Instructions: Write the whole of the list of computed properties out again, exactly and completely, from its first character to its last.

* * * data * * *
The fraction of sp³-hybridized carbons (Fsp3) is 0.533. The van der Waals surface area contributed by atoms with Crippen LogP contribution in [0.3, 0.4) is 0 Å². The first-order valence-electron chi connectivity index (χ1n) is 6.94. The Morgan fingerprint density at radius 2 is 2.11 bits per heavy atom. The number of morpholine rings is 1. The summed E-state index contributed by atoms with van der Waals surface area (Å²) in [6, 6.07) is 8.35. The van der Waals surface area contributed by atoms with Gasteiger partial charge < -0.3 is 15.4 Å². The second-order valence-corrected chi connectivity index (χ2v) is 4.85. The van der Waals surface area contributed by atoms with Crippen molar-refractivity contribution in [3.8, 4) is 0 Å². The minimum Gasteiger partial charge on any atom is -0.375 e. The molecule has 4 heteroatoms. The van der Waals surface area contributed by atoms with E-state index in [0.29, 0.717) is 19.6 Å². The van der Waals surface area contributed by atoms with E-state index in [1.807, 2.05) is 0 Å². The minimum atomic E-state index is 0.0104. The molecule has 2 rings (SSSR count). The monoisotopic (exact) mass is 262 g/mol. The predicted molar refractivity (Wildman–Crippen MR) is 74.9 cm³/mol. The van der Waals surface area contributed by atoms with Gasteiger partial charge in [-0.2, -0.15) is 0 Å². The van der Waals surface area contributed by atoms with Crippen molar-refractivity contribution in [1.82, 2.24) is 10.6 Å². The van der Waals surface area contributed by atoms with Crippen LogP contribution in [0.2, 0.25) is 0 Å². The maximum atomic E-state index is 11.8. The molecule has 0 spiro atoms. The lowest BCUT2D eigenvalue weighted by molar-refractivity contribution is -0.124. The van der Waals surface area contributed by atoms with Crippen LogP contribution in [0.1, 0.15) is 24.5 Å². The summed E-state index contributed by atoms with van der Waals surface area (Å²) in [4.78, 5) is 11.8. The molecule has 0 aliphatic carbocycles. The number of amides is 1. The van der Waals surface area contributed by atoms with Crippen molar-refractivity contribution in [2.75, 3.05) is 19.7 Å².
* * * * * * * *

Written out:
The fraction of sp³-hybridized carbons (Fsp3) is 0.533. The van der Waals surface area contributed by atoms with Crippen LogP contribution in [0.3, 0.4) is 0 Å². The first-order valence-electron chi connectivity index (χ1n) is 6.94. The Morgan fingerprint density at radius 2 is 2.11 bits per heavy atom. The number of morpholine rings is 1. The summed E-state index contributed by atoms with van der Waals surface area (Å²) in [6, 6.07) is 8.35. The van der Waals surface area contributed by atoms with Gasteiger partial charge < -0.3 is 15.4 Å². The second-order valence-corrected chi connectivity index (χ2v) is 4.85. The van der Waals surface area contributed by atoms with Crippen molar-refractivity contribution in [3.8, 4) is 0 Å². The minimum Gasteiger partial charge on any atom is -0.375 e. The molecule has 4 heteroatoms. The van der Waals surface area contributed by atoms with E-state index in [0.29, 0.717) is 19.6 Å². The van der Waals surface area contributed by atoms with E-state index in [1.807, 2.05) is 0 Å². The minimum atomic E-state index is 0.0104. The molecule has 2 rings (SSSR count). The monoisotopic (exact) mass is 262 g/mol. The predicted molar refractivity (Wildman–Crippen MR) is 74.9 cm³/mol. The van der Waals surface area contributed by atoms with Gasteiger partial charge in [-0.2, -0.15) is 0 Å². The van der Waals surface area contributed by atoms with Crippen molar-refractivity contribution in [1.82, 2.24) is 10.6 Å². The van der Waals surface area contributed by atoms with Crippen LogP contribution in [0.2, 0.25) is 0 Å². The maximum atomic E-state index is 11.8. The molecule has 0 spiro atoms. The lowest BCUT2D eigenvalue weighted by molar-refractivity contribution is -0.124. The van der Waals surface area contributed by atoms with Crippen LogP contribution in [0.1, 0.15) is 24.5 Å². The summed E-state index contributed by atoms with van der Waals surface area (Å²) in [4.78, 5) is 11.8. The molecule has 0 aliphatic carbocycles. The number of amides is 1. The van der Waals surface area contributed by atoms with Crippen molar-refractivity contribution in [2.75, 3.05) is 19.7 Å².